What is De-Normalized Data?
Normally we like our data served up in flat-files with rows and columns. Columns store data we wish segregated for a record, like name, address, city, state or zip. Rows store the complete list of data as is pertains to one complete record; like a customer or product.
But what happens when our data won’t fit neatly into this model? Like a list of people attending a conference or links between product categories. A good example of denormalized data (that’s been normalized) are breadcrumbs on a webpage or a website menu system.
For the sake of demonstration the table on the left has a field labeled "firstname" and a field containing denormalized data labeled "list". The "list" field may hold a list of friends of the person named in the firstname field. It could also be a list of attendees to a meeting.
So what is so important about a denormalized data list. Just ask Facebook or eBay or Amazon. Their entire data mining models are based on denormalized data. Customers have different likes and dislikes. Some customers have many hobbies or favorite subjects and others may have very few. By normalizing "denormalized" data we are better able to identify target audiences, behaviors, and more importantly "patterns". Yes, can we all say PATTERN! You may have seen a detective story where the savy investigator discovers a suspect has been seen near the scene of three homicides or robberies. If the suspect was around one of the scenes it may be thought of as a "coincidence"; if he/she was seen around two of the crime scenes…? definitely not a coincidence; and if he was seen around THREE of the crime scenes! GUILTY! (maybe…). Regardless, a denormalized list can lead us to patterns we would not necessarily spot or identify as fast, as we might using a denormalized list.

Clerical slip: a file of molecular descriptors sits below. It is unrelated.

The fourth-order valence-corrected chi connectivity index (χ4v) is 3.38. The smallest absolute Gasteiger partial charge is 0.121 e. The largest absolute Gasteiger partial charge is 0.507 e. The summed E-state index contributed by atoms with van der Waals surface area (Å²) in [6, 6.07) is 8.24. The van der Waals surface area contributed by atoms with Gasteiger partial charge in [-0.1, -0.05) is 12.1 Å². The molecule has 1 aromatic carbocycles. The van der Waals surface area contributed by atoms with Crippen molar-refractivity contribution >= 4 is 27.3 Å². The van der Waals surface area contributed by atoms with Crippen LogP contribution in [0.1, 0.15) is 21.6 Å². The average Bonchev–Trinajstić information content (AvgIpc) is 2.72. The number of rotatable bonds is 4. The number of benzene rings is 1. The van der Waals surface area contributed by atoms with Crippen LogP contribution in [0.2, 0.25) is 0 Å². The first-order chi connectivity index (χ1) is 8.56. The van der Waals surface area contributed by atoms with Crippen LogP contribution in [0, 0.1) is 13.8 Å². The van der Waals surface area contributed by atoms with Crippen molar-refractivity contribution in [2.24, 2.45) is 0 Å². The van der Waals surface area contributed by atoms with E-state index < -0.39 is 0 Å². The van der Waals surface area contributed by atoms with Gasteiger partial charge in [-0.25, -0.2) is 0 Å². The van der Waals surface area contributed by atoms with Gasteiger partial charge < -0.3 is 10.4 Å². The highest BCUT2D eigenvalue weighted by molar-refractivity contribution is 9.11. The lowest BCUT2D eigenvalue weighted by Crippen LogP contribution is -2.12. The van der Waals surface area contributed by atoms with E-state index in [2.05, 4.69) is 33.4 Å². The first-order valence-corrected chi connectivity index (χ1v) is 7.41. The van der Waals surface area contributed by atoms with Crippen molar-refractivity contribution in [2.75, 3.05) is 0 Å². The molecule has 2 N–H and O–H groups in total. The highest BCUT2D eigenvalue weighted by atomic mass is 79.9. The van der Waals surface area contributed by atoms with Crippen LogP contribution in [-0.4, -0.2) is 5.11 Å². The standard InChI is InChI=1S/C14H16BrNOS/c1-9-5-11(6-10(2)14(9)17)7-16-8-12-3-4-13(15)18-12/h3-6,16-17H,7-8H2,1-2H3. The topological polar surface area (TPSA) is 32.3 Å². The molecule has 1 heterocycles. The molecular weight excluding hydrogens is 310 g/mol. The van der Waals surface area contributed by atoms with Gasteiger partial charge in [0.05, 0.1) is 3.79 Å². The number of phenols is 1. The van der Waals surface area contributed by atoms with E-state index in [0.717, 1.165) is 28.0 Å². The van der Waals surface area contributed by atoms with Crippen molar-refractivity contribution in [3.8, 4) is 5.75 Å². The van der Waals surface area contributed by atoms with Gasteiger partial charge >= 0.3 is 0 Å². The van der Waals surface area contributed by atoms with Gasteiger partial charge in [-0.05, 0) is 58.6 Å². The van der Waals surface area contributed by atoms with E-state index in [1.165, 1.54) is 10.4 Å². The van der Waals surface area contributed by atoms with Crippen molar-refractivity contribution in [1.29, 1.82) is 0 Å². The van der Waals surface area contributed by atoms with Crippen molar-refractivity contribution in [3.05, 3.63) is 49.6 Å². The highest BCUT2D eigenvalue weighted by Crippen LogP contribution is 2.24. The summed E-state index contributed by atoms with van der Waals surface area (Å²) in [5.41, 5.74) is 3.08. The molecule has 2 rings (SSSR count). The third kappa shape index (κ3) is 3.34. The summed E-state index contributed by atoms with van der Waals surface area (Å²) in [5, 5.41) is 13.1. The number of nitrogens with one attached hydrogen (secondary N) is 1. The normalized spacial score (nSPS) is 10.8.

XFN, FOAF and the Meaning of Life
Contemporary models like XFN (extended friend network), FOAF (friend of a friend), Six Degrees of Separation (Stanley Milgram) or The Three Degrees of Influence Rule – written about in "Connected" by Christakis & Fowler (Little,Brown & Company 2009) as an understanding of confluence patterns of groups of people and their connections. Most definitely a real meat and potatoes explanation of human being’s quest for spirituality, love and the after-life.
Back to the Real World